The UK could also invest in development of identified heritage sites in India. Opportunities for investment for the UK also exist in development of port and related infrastructure that would provide impetus to cruise tourism. There is also a huge potential for boosting tourism by developing the amusement industry in India. The engagement, entertainment and leisure elements of tourism need to be blended at the tourist destinations.
We can also take cues from the UK's efforts to strengthen tourism infrastructure. Huge investment has been made in London's retail and leisure infrastructure. There have been continuous efforts to not only revive some of the old areas like Stratford, which saw a complete overhaul at the time of 2012 London Olympics, but also to strengthen the city's wide transport network and connectivity further. By 2018, the city is likely to see the introduction of Crossrail, which will connect East and West London. Similarly, Thames Clipper, introduced as a bus service on the River Thames, allowing sightseeing by boat, has now emerged as the fastest and most frequent service. The government is also working towards modernising the London Underground, London overground tube rail, trams and the Docklands Light Railways. The city also offers travel ease and convenience to tourists.
In addition to steps for better connectivity and easier mobility, I see a need for greater promotional and awareness campaigns in both countries. One of the ways this can be achieved is through greater collaboration in film shooting and production. Another way is through the launch of an international media hosting programme for wider dissemination of information on new and upcoming destinations on both sides. Additionally, theme-based festivals can be organised at various tourist locations inviting participation of students and youth from both countries. The UK should accelerate the pace of collaboration in such areas as several other European countries are actively seeking Indian tourists.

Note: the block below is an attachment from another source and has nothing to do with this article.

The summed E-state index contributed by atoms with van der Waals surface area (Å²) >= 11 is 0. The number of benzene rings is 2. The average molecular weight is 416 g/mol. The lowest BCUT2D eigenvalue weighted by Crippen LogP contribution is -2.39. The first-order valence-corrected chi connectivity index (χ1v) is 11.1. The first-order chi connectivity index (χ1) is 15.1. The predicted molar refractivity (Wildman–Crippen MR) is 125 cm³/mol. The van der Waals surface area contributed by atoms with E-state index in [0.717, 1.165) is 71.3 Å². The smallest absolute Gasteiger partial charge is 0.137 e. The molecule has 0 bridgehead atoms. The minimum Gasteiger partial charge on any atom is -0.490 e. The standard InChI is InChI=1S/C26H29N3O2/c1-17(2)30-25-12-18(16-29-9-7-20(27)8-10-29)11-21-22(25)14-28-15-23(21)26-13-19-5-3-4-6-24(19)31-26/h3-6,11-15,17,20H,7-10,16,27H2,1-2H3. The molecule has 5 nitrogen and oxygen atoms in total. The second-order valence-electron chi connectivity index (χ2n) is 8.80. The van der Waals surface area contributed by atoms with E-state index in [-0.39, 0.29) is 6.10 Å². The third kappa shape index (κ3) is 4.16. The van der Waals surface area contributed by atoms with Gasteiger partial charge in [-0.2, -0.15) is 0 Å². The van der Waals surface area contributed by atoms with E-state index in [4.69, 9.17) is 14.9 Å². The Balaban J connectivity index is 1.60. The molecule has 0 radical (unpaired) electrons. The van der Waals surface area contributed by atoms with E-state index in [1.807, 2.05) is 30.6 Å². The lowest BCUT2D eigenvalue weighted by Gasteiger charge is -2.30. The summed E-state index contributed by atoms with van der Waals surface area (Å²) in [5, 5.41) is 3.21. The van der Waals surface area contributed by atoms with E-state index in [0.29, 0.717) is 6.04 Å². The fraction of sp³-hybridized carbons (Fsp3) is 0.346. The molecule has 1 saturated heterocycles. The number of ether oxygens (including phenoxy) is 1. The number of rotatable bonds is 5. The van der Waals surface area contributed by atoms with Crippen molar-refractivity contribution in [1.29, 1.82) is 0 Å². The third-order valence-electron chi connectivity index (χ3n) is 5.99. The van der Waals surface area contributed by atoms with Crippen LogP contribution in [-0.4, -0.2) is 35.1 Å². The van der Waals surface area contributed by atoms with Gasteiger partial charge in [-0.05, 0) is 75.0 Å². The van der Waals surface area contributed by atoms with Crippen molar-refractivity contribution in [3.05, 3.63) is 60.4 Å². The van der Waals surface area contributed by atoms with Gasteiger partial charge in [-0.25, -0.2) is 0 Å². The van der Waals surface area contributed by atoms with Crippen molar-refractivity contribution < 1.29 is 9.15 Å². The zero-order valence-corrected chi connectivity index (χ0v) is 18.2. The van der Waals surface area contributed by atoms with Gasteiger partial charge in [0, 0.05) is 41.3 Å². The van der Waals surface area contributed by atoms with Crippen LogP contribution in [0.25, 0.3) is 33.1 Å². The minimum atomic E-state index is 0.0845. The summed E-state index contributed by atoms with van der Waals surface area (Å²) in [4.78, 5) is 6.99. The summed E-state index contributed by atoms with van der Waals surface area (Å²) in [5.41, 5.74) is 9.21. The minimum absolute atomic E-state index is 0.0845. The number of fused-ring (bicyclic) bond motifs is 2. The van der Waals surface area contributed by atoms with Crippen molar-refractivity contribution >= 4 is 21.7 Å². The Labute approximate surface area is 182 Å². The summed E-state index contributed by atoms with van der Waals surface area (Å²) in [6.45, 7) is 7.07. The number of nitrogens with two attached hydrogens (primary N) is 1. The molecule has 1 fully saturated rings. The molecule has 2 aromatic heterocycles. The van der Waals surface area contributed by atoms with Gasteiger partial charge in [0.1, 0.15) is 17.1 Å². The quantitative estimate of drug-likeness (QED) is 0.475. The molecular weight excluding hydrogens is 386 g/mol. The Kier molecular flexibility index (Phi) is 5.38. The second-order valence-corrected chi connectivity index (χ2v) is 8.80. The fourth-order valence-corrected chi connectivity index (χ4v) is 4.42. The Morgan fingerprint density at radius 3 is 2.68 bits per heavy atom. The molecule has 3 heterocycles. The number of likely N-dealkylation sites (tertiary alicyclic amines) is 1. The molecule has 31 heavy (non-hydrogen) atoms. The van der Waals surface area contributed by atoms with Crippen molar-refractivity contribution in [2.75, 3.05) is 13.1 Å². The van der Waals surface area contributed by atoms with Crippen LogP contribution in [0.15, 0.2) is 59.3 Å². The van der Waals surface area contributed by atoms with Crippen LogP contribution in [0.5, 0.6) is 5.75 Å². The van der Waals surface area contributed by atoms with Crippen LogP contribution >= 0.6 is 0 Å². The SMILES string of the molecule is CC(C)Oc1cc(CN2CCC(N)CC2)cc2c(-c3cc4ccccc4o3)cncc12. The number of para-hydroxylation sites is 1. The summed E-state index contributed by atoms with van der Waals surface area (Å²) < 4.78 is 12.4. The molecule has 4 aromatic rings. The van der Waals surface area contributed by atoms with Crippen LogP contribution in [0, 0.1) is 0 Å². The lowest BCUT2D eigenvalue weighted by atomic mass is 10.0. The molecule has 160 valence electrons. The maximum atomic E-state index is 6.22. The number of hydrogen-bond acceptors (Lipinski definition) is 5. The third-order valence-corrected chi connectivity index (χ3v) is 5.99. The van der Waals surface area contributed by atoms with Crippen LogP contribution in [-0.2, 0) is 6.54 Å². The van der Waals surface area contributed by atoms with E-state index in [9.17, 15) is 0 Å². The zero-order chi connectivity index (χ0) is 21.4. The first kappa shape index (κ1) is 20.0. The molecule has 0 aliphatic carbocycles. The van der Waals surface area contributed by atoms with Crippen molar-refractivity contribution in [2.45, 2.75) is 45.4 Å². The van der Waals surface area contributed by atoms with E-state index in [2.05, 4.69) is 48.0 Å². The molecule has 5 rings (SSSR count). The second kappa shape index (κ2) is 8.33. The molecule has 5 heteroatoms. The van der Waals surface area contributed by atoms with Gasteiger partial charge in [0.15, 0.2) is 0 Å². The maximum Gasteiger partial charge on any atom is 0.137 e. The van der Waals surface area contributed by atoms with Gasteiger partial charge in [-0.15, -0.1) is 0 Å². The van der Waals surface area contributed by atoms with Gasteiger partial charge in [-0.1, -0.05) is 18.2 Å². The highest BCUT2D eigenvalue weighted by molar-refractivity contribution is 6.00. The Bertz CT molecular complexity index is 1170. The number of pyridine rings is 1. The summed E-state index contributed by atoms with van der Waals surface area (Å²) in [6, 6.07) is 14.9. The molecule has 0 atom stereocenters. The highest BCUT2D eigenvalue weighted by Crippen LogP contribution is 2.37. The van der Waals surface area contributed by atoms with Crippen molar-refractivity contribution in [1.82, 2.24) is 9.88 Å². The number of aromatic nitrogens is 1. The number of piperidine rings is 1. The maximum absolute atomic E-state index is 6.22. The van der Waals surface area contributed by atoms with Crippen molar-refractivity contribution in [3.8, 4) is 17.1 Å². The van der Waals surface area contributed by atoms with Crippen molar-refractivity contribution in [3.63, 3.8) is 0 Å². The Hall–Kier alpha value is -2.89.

As for the movement of Indians to the UK, easier facilitation of visa, immigration and customs procedure is essential. While some steps have been taken to improve visa services for the business travellers, visa regime needs to be made simple, efficient and cost-effective for all travellers. Our authorities must remain engaged in this area. It will be good to see the cost of visa for Indian travellers being brought down this year as it will be a true reflection of Britain's commitment to India as a valued partner.
I have always believed that tourism has a great power to bring countries and people together. As people travel, they understand each other's cultures and such exchange automatically paves way for greater trade, investments and economic development. I can say this from my own personal experience. Greater cultural and tourism ties will deepen the already strong bonds of friendship that exist between our two countries.
The above is a synopsis of one of the chapters from ′Winning Partnership: India-UK Relations Beyond Brexit′, edited by India Inc. Founder & CEO Manoj Ladwa.